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0285 Notes on Marco Polo : vol.1
Notes on Marco Polo : vol.1 / Page 285 (Grayscale High Resolution Image)

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doi: 10.20676/00000246
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155. CIN   269

Another difficulty, however, remains to be solved. The Cina are mentioned in the Laws of Manu and in the Mahâbhârata, and these have long been supposed to be older than the days of Ch'in Shih-huang-ti. I do not think that such an objection can have many supporters now. More important is the mention, in the Arthasâstra or Kautiliya attributed to Kautilya, of « silk and Chinese ribbons (?) made in the Cina country » (Kauseyam cinapallâsca cinabhumijâii; ought we not to read citrapal(âsca, « variegated silks », « brocades »?). Kautilya lived c. 300 B. c., and this would carry the name in India to a date earlier than Ch'in Shih-huang-ti. LAUFER stuck to the end to this early date for the Arthasâstra (TP, 1912, 719; Sino-Iranica, 569), and so does HERRMANN (loc. cit. 38). In such a case, the name would have spread to Central Asia on account of the importance of the western state of Ch'in, and prior to Ch'in Shih-huang-ti's accession to the throne of China. There is nothing impossible in such an assumption, but I do not think it very likely. Moreover, it is useless, since, like S. Levi and FINOT, I am convinced that either the Arthasâstra is of a much later date than was thought by JACOBI, or that it has been very much interpolated.

Another problem is to decide whether Cina always meant China, or whether it was originally the designation of Himalayan tribes and has been extended to China only when the naine of the « men of Ch'in » reached India. The latter view was held by RICHTHOFEN, who believed that the Cina of the Indian epos were the « Sina » Dards; YULE expressed himself likewise in Encycl. Britannica", vi, 188, and also LAUFER in TP, 1912, 723. From the last sentence of LEvi's paper in BEFEO, v, 305, it can be inferred that he too, while translating the Ch'in and the Chên-tan (on which cf. infra) of Chinese Buddhist texts as meaning « China », because they represented the « Cina » of Sanskrit originals, doubted in 1905 the correctness of the equivalence and probably thought then of Himalayan tribes; but he never published the paper in which he intended to discuss this point. On the whole, I am not certain that such a hypothesis should be necessary. When Sanskrit texts use « Cina » in a loose manner for people to the north and of the north-west of India, we must not forget that China, at the end of the 2nd cent. B. c., had sent expeditions across Chinese Turkestan, and in the following century and again in the 1st and 2nd cents. A. D. became the dominant power there. Although there was a direct road from early days from China to the Ganges via Yün-nan and Burma, it was mainly by the passes of the North-West that India was brought into contact with the Chinese, either as the result of trade or diplomacy. Provisionally, I feel inclined rather to suppose that the « Cina » of Sanskrit texts represents the Chinese in principle and from the beginning.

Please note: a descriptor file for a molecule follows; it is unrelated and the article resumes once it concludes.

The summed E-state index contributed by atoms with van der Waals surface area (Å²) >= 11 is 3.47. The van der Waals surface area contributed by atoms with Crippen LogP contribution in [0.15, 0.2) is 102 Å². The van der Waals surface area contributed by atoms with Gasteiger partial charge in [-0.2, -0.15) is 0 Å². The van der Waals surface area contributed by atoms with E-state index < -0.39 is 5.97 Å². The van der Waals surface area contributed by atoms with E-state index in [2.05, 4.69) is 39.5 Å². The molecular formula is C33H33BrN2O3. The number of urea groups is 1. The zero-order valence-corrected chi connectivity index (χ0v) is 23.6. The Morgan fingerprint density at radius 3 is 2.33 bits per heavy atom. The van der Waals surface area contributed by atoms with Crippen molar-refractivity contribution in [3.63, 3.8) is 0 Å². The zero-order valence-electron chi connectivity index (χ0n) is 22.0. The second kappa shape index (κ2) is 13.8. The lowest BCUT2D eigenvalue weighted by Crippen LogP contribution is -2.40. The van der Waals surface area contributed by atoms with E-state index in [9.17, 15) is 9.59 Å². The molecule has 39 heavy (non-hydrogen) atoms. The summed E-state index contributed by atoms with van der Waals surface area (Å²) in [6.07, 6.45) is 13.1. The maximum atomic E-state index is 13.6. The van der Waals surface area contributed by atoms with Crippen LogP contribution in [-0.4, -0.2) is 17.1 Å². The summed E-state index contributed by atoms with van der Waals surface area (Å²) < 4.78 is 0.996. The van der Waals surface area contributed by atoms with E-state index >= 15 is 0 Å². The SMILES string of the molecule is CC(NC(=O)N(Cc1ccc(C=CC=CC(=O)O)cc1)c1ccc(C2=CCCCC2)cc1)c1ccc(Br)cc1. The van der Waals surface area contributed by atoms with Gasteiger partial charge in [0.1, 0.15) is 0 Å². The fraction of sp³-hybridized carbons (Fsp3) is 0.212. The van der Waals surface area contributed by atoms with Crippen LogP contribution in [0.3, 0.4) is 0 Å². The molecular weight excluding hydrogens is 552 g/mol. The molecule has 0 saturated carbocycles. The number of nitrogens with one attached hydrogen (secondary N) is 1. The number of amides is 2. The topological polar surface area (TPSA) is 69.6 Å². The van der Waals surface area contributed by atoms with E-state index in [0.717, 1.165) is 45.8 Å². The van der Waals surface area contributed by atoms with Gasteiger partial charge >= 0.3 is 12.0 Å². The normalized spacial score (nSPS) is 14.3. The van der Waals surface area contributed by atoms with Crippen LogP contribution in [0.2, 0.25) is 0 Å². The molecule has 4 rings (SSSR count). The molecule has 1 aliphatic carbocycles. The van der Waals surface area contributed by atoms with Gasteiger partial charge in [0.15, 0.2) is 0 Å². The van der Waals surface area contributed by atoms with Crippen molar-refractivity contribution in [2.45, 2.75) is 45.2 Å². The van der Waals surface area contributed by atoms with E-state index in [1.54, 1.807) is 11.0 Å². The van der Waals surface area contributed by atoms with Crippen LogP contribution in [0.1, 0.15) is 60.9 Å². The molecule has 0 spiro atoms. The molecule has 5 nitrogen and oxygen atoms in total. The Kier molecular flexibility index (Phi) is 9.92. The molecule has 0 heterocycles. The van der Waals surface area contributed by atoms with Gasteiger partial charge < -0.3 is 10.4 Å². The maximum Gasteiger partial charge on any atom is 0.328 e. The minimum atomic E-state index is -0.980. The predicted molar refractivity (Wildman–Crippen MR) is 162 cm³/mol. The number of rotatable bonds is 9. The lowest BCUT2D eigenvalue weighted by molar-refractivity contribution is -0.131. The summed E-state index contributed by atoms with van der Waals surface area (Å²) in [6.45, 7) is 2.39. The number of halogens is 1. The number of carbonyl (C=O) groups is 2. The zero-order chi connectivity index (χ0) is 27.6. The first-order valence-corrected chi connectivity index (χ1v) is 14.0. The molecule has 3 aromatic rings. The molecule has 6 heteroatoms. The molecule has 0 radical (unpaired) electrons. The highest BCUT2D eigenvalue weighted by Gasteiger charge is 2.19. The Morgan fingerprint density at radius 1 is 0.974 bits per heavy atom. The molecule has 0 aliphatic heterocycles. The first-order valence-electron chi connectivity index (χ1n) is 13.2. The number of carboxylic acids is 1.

The same holds good for Iran; unfortunately Pahlavi texts are often of doubtful reading and of uncertain date. The « Sen » of the Bundahi. n (xv, 29) is equated in the text with

« Linistân » (cf. WEST, Pahlavi Texts, I, 59; better « Cinistàn »), but it may be, in this late text, under the influence of Ar. « Sin » < Gin. If it actually represents the Avestic form « Sâini » or « Sainu » of the Ya. t, xi'', 143, 144, it is doubful whether it should be identified with « China », either as to the location or even as to the name. « Cinistân » (read « Cinistân ») occurs a second

time, as a country lying beyond « Tûrkistân », in Bundahi. n, xxix, 13 An adjectival form « Sênik » in the Sâyast-nê-. âyast, vi, 7 (WEsT, ibid., Sâyast-né-Myast, Hamburg, 1930, 97-98) probably does not refer to

(WEST, ibid., I, 120).
I, 296; J. C. TAVADIA,